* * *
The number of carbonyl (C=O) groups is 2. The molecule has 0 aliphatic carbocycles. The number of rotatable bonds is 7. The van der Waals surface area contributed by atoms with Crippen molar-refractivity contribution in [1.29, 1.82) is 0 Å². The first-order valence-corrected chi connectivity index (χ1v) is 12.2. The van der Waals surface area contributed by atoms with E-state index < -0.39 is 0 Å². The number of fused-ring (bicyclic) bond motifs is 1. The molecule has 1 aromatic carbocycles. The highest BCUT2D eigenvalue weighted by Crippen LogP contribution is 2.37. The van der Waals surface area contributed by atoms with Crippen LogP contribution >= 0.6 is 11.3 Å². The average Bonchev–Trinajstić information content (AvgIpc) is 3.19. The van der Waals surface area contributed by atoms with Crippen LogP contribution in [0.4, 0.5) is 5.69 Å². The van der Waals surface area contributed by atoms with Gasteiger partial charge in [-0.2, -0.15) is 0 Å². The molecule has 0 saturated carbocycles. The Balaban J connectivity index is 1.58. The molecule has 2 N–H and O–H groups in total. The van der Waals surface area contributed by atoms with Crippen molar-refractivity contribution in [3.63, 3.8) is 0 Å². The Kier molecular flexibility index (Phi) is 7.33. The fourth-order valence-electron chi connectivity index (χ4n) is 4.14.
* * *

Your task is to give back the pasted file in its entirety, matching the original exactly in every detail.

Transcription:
The number of carbonyl (C=O) groups is 2. The molecule has 0 aliphatic carbocycles. The number of rotatable bonds is 7. The van der Waals surface area contributed by atoms with Crippen molar-refractivity contribution in [1.29, 1.82) is 0 Å². The first-order valence-corrected chi connectivity index (χ1v) is 12.2. The van der Waals surface area contributed by atoms with E-state index < -0.39 is 0 Å². The number of fused-ring (bicyclic) bond motifs is 1. The molecule has 1 aromatic carbocycles. The highest BCUT2D eigenvalue weighted by Crippen LogP contribution is 2.37. The van der Waals surface area contributed by atoms with Crippen LogP contribution >= 0.6 is 11.3 Å². The average Bonchev–Trinajstić information content (AvgIpc) is 3.19. The van der Waals surface area contributed by atoms with Crippen LogP contribution in [0.4, 0.5) is 5.69 Å². The van der Waals surface area contributed by atoms with Gasteiger partial charge in [-0.2, -0.15) is 0 Å². The molecule has 0 saturated carbocycles. The Balaban J connectivity index is 1.58. The molecule has 2 N–H and O–H groups in total. The van der Waals surface area contributed by atoms with Crippen molar-refractivity contribution in [3.63, 3.8) is 0 Å². The Kier molecular flexibility index (Phi) is 7.33. The fourth-order valence-electron chi connectivity index (χ4n) is 4.14.